GPU manufacturer NVIDIA was attacked by a hacker organization ransomware virus at the beginning of the year.
After the internal system was compromised, more than 1TB of data was leaked including drivers, original design files, and firmware, and a large number of exposure images included unpublished GPUs, including Ada Lovelace, Hopper, and Blackwell architectures.
In the past few months, NVIDIA released the Hopper architecture and Ada Lovelace architecture GPUs, which are respectively aimed at data centers and game graphics cards.
According to the cycle of NVIDIA’s technological change, the next time will be about two years later.
The successor to the Hopper architecture is the Blackwell architecture, which is known to have two GPUs, GB100 and GB102.
Foreign media Wccftech reported that at the Arete Technology Conference a few days ago, NVIDIA Vice President and Accelerated Computing Director Ian Buck reiterated NVIDIA’s commitment to updating the main GPGPU architecture plan every two years, confirming that the Blackwell architecture GPU will be launched in 2024.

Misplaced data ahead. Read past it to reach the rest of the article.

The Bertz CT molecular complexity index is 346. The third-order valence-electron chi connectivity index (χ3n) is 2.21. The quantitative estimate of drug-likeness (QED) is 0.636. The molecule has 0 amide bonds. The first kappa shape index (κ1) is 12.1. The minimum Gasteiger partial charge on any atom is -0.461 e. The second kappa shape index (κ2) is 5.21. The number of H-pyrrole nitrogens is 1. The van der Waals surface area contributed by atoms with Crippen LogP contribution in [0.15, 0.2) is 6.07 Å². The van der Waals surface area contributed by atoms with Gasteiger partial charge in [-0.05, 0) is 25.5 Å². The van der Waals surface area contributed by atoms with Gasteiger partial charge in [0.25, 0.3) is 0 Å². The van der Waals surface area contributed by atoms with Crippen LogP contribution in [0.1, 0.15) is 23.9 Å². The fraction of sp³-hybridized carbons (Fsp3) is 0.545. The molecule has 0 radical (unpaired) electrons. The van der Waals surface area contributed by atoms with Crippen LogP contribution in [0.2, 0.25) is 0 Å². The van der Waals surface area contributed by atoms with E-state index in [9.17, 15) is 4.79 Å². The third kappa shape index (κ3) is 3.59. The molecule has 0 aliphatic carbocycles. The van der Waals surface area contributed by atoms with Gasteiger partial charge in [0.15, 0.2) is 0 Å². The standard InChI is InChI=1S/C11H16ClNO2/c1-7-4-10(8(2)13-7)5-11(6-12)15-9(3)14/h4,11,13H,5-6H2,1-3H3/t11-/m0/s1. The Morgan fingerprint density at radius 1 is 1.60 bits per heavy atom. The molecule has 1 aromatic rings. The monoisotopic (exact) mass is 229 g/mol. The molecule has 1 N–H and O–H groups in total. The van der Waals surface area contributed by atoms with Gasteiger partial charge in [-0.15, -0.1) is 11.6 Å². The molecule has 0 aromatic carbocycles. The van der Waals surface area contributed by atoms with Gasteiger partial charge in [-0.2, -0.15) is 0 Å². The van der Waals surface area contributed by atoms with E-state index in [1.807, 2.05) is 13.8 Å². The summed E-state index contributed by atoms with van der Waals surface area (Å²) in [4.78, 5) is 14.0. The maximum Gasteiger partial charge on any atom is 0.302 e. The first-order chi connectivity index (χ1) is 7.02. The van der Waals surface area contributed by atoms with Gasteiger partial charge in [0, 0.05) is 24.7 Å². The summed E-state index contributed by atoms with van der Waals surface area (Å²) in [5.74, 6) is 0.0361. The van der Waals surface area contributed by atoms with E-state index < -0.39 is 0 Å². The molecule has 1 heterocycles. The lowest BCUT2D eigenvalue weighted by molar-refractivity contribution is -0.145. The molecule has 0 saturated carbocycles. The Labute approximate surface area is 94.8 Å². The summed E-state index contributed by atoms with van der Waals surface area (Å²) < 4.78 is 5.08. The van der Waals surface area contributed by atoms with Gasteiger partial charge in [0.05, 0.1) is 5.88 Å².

Currently, the Hopper architecture GPU uses TSMC’s 4nm process, and it is also the world’s first GPU using HBM3.
Huida’s next-generation Blackwell architecture GPU will continue to cooperate with TSMC and adopt a 3-nanometer process.
The name of the Blackwell architecture is rumored to be named after the late American statistician and mathematician David Harold Blackwell (1919~2010), who received a bachelor’s, master’s and doctorate in mathematics from the University of Illinois at Urbana-Champaign in 1938, 1939 and 1941.
He became a full-time professor at Howard University in 1947, entered the University of California, Berkeley until retirement in 1954, and became the first black tenured professor in school history, and was elected the first black academician of the American Academy of Sciences in 1965.